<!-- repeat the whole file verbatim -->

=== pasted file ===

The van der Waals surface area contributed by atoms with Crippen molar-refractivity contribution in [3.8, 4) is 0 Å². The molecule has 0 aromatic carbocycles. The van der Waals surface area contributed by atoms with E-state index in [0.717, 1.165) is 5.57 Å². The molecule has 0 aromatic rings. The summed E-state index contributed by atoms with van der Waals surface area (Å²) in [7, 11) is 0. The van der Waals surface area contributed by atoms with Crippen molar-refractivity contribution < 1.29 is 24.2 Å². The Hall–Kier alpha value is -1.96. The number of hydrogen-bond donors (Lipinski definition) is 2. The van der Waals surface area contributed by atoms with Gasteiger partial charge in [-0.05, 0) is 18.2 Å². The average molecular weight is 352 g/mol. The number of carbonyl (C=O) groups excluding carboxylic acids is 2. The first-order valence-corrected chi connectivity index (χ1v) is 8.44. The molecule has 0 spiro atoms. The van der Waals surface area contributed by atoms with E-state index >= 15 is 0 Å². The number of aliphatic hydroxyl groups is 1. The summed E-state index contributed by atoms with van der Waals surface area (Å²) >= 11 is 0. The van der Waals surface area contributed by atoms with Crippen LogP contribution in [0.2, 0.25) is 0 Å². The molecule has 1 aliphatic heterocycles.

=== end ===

The van der Waals surface area contributed by atoms with Crippen molar-refractivity contribution in [3.8, 4) is 0 Å². The molecule has 0 aromatic carbocycles. The van der Waals surface area contributed by atoms with E-state index in [0.717, 1.165) is 5.57 Å². The molecule has 0 aromatic rings. The summed E-state index contributed by atoms with van der Waals surface area (Å²) in [7, 11) is 0. The van der Waals surface area contributed by atoms with Crippen molar-refractivity contribution < 1.29 is 24.2 Å². The Hall–Kier alpha value is -1.96. The number of hydrogen-bond donors (Lipinski definition) is 2. The van der Waals surface area contributed by atoms with Gasteiger partial charge in [-0.05, 0) is 18.2 Å². The average molecular weight is 352 g/mol. The number of carbonyl (C=O) groups excluding carboxylic acids is 2. The first-order valence-corrected chi connectivity index (χ1v) is 8.44. The molecule has 0 spiro atoms. The van der Waals surface area contributed by atoms with E-state index >= 15 is 0 Å². The number of aliphatic hydroxyl groups is 1. The summed E-state index contributed by atoms with van der Waals surface area (Å²) >= 11 is 0. The van der Waals surface area contributed by atoms with Crippen LogP contribution in [0.2, 0.25) is 0 Å². The molecule has 1 aliphatic heterocycles.